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, 1998 12:34 PM
FOR IMMEDIATE RELEASE
CONTACT: American Civil Liberties Union
|Kentucky Court Says Teen Moms Must Be Admitted into National Honor Society|
KY - December 30 - Two high school seniors whose school denied them National Honor Society
membership because of their pregnancies must be admitted into the society, a
federal court ruled today in a
case brought by the American Civil Liberties Union.
Saying that "the balance tips decidedly in favor of" Grant County High School students Somer Chipman Hurston, 17, and Chasity Glass, 18, Chief Judge William O. Bertelsman, Jr. issued a preliminary injunction ordering the Grant County School Board to admit the students into the society for the rest of their senior year while they wait for their case to come to trial.
Sara L. Mandelbaum, Senior Staff Attorney for the ACLU's Women's Rights Project, said that Hurston and Glass were both "thrilled and excited" when she telephoned them with the news.
"This ruling is important in the immediate sense in that it will allow Somer and Chasity to include NHS membership in their college applications and allow them to participate in the many NHS activities planned throughout the school year," Mandelbaum said.
"Significantly," she added, "the court also made clear that the reasons put forth by Grant County school officials do not justify keeping these A students out of the National Honor Society."
In his 13-page ruling, Judge Bertelsman said that "although the defendants argue that they are not basing their decision on pregnancy, but rather on non-marital sexual relations, the disparate impact on young women such as [Chipman and Glass] is apparent."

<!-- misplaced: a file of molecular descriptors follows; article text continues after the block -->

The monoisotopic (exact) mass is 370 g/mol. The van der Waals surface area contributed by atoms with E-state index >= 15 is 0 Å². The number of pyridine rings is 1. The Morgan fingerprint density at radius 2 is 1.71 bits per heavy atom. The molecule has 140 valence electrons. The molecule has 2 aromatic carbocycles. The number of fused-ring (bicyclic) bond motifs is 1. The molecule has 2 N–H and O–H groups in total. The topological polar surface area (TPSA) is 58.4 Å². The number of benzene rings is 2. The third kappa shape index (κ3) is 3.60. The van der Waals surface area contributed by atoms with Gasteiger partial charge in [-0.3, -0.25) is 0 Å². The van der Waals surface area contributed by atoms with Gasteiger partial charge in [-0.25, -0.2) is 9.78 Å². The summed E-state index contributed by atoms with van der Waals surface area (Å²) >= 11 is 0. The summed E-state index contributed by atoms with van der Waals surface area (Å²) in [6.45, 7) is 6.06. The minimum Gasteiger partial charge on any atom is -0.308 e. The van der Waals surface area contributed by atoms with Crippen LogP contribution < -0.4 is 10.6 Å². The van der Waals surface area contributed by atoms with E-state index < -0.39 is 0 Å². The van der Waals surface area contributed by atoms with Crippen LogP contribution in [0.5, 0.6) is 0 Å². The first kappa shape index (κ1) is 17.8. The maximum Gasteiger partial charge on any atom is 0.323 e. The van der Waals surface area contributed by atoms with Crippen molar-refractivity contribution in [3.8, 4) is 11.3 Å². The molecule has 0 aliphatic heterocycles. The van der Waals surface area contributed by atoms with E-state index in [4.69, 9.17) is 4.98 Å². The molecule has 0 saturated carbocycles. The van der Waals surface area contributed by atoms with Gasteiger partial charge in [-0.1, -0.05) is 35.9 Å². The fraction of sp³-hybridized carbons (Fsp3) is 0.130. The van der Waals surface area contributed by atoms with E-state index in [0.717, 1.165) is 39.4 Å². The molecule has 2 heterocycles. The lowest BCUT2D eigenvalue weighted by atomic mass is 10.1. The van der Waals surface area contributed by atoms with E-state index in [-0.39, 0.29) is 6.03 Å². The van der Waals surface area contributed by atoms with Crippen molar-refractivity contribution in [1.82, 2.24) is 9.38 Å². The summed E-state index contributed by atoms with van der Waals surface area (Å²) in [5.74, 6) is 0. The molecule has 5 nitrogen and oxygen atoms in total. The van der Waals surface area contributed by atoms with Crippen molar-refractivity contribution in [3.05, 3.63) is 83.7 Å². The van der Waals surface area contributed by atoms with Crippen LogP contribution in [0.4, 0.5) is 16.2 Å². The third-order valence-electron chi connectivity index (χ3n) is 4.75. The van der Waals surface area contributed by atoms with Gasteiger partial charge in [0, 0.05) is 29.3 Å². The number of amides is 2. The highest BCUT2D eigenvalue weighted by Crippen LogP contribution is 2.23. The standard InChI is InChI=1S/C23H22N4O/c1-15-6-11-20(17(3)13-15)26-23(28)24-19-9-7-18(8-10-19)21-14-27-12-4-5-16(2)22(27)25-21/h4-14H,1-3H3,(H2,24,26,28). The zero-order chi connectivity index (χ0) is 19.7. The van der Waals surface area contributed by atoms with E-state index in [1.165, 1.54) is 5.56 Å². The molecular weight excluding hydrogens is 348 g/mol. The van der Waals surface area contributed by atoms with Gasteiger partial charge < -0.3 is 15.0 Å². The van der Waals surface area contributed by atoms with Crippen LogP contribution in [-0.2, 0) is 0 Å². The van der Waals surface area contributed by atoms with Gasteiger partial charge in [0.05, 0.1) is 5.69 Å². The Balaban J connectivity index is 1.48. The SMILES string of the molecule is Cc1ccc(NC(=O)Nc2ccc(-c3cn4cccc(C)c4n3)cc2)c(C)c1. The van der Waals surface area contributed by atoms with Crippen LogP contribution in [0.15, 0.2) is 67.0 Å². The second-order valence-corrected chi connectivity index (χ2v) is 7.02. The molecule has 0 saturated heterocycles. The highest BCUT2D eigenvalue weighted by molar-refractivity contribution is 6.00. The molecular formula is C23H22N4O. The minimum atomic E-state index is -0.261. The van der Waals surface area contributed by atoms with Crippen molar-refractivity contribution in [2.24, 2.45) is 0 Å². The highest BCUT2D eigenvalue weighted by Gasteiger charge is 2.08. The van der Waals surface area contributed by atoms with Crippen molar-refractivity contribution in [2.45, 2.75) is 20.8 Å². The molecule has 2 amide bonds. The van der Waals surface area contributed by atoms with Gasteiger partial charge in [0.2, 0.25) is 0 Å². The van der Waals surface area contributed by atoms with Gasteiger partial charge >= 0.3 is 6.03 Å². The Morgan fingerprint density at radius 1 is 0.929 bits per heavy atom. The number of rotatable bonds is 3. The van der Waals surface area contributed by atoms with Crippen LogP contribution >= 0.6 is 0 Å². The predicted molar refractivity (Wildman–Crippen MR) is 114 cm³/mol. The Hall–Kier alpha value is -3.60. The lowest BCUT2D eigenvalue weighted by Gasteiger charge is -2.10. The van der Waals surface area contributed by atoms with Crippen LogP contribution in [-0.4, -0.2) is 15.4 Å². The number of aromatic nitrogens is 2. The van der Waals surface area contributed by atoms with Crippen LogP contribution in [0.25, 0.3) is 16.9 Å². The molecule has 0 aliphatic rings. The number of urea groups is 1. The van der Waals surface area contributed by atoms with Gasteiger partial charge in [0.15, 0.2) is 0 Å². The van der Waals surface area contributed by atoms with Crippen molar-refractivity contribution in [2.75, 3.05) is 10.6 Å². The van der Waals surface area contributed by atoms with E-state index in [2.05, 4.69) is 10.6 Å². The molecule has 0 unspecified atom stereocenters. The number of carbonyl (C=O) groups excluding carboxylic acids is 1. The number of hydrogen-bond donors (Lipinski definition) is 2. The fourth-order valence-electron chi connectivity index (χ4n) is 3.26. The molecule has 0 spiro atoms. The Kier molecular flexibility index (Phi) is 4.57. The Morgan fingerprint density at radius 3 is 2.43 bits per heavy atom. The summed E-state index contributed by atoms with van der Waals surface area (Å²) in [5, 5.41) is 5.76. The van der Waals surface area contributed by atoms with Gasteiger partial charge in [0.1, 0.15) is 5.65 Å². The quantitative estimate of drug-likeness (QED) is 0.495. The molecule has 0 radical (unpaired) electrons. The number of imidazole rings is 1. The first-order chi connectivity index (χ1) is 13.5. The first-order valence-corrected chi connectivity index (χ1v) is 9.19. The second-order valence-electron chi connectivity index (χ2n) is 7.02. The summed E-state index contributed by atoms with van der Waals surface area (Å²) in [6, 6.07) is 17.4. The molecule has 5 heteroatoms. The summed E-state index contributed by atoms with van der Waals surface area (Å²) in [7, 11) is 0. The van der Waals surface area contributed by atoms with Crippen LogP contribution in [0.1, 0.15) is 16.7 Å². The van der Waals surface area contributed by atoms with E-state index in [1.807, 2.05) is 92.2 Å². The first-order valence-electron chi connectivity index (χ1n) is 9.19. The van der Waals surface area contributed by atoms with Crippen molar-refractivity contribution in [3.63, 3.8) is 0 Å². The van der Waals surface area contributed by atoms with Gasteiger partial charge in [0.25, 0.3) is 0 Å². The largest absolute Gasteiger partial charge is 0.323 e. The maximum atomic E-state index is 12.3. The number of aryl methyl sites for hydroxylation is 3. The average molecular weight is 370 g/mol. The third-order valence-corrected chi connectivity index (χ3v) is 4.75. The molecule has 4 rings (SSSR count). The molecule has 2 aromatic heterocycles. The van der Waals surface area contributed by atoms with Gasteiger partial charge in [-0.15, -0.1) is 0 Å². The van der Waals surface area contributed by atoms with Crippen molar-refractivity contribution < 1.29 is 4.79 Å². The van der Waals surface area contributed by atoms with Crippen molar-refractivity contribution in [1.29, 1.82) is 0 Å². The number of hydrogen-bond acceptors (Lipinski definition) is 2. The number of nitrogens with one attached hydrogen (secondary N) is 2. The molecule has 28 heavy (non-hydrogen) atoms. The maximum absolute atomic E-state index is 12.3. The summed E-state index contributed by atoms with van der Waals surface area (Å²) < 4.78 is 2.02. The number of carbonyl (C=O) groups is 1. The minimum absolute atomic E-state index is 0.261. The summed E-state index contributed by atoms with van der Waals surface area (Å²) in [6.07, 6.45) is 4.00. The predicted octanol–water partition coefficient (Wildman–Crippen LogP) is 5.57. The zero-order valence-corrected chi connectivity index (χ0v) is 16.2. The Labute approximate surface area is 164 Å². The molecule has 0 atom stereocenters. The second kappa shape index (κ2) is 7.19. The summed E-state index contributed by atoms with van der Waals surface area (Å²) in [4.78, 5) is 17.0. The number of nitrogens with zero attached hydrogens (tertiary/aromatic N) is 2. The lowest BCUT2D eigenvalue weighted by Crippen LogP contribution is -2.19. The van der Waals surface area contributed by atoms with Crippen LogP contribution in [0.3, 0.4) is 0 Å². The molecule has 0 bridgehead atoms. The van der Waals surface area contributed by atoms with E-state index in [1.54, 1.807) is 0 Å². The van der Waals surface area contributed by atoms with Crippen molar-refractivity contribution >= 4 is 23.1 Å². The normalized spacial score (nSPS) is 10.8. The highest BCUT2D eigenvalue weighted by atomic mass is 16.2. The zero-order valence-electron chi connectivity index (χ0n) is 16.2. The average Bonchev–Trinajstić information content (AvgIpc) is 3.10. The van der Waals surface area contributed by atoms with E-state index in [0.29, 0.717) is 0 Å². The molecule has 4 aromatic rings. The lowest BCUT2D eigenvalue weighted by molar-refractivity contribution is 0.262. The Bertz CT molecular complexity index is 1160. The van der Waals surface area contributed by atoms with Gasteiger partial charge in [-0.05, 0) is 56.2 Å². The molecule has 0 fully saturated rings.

Indeed, in affidavits submitted to the court, more than a dozen Grant County High School students who were admitted to NHS testified that no one connected with the society or the school had asked them whether they engaged in non-marital sex.
Mandelbaum said that the ACLU's next step would be to ask the court for a permanent injunction, to ensure that Chipman and Glass are considered lifetime members of the NHS. A permanent ruling would also set a legal precedent against any further incidents of discrimination in the state and around the nation, she said.
If the school appeals the ruling, the ACLU will fight the appeal.
Despite their top grades and records of high achievement, Chipman and Glass were the only students in the school eligible for membership to be excluded from the 1998 induction into the National Honor Society (NHS).
In court papers filed on August 6, 1998, the ACLU said the school had illegally discriminated against the students, violating Title IX of the Education Amendments of 1972, the state and federal Constitutions, and the Kentucky Civil Rights Act.
Treating pregnant or parenting students differently from others discriminates against young women, the ACLU said, because all pregnant students are female and the overwhelming majority of students raising children are also female.
Somer Chipman, 17, was pregnant at the time of the honor society induction last April. She gave birth on June 1 to a daughter, Cheyenne, and married her 20-year-old fiancé, Shawn Hurston, in August. Chasity Glass, 18, is the mother of 20-month-old Shelby. The lawsuits were brought on the students' behalf by their mothers, Brenda Jones and Sheila Glass.
Defendants in the case are the Grant County School District (GCSD); District Superintendent James Simpson; Board Chair James W. Colson; Board Vice-Chair Marvin Smoot; and GCSD Board Members Janet Faulkner, Jim Jones, and Billie Cahill.
The case is Chipman v. Grant County School District, et al., filed in U.S. District Court for the Eastern District of Kentucky, Covington Division.
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